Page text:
The Florida Slayer Statute bars a murderer from profiting off the victim's assets. The victim's assets which are subject to a Florida Probate pass as if the murderer had predeceased the victim and other jointly held assets are severed so that the victim and murder each owned 50%.
One problem with the slayer statute is that the effect of the statute does not take place until there is either a criminal or civil conviction. It is possible to make changes to the ownership of the assets prior to a court determination that the slayer statute applies. While there are some safeguards in place to prevent those with knowledge from profiting from these types of transfers, there appears to be certain situations where one could protect the assets prior to such a determination. I have not seen any case-law where this has been challenged and do not know what the outcome would be but like with many asset protection techniques, it can put someone in a better position to negotiate if there are any funds or asset left.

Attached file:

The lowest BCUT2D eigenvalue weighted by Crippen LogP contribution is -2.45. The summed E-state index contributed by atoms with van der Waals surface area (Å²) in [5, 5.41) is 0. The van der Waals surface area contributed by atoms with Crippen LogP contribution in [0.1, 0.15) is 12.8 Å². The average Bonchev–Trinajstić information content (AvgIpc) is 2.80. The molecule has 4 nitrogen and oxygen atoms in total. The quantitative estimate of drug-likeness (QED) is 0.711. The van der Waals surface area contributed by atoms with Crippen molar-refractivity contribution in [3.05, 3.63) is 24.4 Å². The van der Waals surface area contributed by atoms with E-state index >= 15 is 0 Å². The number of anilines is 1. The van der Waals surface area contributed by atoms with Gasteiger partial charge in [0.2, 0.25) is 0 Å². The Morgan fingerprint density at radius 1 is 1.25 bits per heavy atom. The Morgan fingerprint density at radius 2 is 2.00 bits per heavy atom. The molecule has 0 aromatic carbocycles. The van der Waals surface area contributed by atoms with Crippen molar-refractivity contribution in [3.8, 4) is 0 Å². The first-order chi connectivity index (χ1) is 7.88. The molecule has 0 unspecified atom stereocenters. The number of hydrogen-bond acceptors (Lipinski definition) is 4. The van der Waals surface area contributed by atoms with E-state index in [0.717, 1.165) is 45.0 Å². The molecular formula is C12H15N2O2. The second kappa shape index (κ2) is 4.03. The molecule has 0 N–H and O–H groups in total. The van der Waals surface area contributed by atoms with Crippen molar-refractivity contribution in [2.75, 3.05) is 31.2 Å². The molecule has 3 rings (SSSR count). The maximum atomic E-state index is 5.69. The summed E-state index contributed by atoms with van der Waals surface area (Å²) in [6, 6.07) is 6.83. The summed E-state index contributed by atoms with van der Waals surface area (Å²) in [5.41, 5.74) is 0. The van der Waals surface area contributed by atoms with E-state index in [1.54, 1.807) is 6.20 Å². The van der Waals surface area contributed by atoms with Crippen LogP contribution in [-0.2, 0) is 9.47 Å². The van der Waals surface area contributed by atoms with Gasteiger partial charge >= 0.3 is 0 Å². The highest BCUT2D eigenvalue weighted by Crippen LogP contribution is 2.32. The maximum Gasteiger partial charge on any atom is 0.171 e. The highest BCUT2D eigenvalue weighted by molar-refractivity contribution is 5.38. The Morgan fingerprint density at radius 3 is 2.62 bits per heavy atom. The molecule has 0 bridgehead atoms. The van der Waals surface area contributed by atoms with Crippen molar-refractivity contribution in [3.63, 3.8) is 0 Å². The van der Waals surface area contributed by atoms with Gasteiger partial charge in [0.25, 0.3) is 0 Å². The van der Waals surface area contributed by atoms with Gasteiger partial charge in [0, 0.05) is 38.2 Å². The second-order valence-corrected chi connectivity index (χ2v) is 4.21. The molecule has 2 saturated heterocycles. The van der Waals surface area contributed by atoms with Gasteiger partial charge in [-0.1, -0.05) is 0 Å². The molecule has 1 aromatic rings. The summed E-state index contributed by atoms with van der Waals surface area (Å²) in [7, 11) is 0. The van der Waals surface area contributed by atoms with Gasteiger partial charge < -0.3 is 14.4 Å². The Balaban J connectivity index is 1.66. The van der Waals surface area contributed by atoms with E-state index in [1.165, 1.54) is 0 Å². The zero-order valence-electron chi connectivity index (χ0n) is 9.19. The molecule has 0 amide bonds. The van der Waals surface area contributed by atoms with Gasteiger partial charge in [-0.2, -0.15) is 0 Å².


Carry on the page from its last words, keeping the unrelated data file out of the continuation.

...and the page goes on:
One recent case in South Florida involved a beneficiary of a trust. This individual adopted his girlfriend so that she would be a legal beneficiary of the trust. While it does not appear that these asset would have been subject to a slayer statute claim, it is the type of planning that we are referring to and can create the desired results through creative planning.
If you are involved with a potential probate in which a relative was believed to be responsible for the murder of the decedent, contact a Jacksonville Probate Lawyer to discuss how to structure the assets or what steps can be taken to protect your rights.